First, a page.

Peter and Etta’s mission to the Science Building lacked the genuine tension I was hoping for, though I got a kick out of seeing Peter in that hat. Still, it plays into the whole stealth tone of the season and served a function in revealing the Badservers’ experimentations, putting to bed almost any chance of Simon Foster making a present-day return. The youngest Bishop was obviously affected by this, but it closes the door on having to rescue him. RIP Agent Foster — when push came to shove you always delivered.
Throughout the episode Olivia exuded a certain confidence, a measured calm that ultimately brought everything together. Sure, she was wrong about Gael’s non-existent son but she was right to trust him. He, like Etta, saw something in her eyes. For Gael it was “certainty”, for Etta it was “pity”. It’s Olivia’s ability to impact hope in others that enables them to play towards the better parts of their nature. Admittedly it’s a bit gooey but overall it works.
This is why, young Etta, Olivia is still the central character. Not because she’s flawless, but because in spite of what she’s been through she’s able to fight beyond what should break her bad. That’s why it was good to hear the “Transilience” account of Olivia trying to fight the good fight while Peter searched for Etta. The loss of her daughter, like the loss and betrayal of John Scott, instigated her back into protagonist mode, and not a moment too soon.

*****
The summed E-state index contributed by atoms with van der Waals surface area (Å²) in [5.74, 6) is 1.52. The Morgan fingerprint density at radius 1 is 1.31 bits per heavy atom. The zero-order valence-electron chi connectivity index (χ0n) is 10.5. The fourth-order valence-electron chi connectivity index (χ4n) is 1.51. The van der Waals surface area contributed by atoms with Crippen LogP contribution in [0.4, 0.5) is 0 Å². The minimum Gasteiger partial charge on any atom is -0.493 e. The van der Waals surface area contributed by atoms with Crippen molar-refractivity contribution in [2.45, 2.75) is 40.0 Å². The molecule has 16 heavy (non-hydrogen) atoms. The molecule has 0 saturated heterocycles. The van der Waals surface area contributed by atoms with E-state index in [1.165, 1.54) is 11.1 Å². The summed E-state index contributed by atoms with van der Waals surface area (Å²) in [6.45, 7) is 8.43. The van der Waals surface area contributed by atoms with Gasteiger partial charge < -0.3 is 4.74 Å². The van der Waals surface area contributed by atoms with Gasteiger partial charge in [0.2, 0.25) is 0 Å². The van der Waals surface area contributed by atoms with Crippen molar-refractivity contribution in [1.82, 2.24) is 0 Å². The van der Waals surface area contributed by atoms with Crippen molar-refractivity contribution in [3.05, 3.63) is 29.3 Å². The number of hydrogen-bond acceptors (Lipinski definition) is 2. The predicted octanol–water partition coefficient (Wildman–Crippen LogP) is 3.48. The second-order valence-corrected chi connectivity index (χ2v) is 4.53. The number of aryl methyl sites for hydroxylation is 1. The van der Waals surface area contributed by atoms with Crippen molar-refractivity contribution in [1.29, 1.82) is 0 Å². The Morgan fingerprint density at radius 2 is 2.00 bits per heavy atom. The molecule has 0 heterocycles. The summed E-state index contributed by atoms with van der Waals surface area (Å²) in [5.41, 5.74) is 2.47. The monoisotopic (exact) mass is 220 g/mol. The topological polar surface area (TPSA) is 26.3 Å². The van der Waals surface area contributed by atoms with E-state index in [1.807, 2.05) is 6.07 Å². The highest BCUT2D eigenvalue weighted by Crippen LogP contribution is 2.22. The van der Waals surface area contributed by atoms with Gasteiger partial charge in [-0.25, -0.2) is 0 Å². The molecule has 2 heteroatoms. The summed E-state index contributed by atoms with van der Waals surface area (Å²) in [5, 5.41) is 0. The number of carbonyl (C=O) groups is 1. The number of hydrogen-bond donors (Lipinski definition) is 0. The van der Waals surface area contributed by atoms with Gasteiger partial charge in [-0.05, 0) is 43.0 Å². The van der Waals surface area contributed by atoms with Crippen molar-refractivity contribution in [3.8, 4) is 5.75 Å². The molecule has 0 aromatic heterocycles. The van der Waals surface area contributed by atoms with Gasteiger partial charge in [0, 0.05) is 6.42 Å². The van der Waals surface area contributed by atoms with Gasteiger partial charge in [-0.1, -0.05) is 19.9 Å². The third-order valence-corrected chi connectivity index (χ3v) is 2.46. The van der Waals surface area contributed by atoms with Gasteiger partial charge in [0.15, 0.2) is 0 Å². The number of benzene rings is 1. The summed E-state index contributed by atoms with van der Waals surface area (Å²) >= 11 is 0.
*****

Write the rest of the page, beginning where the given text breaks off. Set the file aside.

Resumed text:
But let’s not overlook Etta’s growth in this episode — it’s good that her relationship with her mother isn’t perfect. It couldn’t be and to try to make it that way without exploring the creases would be as contrived as turning the melodrama dial up to threat-level max. Her decision not to kill Gael serves her well because her earlier conviction was believable enough and she was ultimately able to believe in another way – her own little dandelion moment.
Of course, the tapes will also play a role in the battle for the future. A kind of Transilience fail-safe, Walter’s self-made ‘prophecy’ has a bit of the John Lockes about it — and he certainly enjoyed his inspirational rally cry — but it will be interesting to see how they play into the rest of the season. Certainly at this stage, I feel as though the first two episodes have been time well spent. And welcome back Olivia. I knew you’d come back..eventually.
NOTES OF RESISTANCE
- Walter: “Few have seen the mysterious passages”. I’ll bet!
- The idea that Olivia’s being fighting longer than Gael could imagine hit the right spot and added to her legend.
- Some of the Peter/Etta scenes still feel a bit weird. Only on Fringe. And Once Upon A Time, I guess.
- Peter: “The world has changed so much, it can be difficult to understand it”. Olivia: “I’m not sure I want to understand it”. While a shift in perspective helped Walter in 5.01, Olivia’s consistent moral point of view played its role this week.
- Etta: “I know you like to be in control. So do I”. Peter may wear the hat in this family, but Olivia and Etta share the trousers.
- The Badservers are running experiments on Simon, but what has become of William Bell whose amber block was also retrieved?
- What is Walter’s plan to defeat the Observers?
- Peter’s recollection of losing Etta is accurate.
- Walter recorded parts of his plan to defeat the Badservers on video tapes before sealing the instruction tape (and later himself) in amber.
8/10 Seriable Stars
Quotable of the Week: “Why are you letting me live?” / “Something that I saw in her eyes as well. Pity. For all of us.” (Gael/Etta)
Best Moment: Olivia’s pride at Etta letting Gael live.
Outstanding Performer: Anna Torv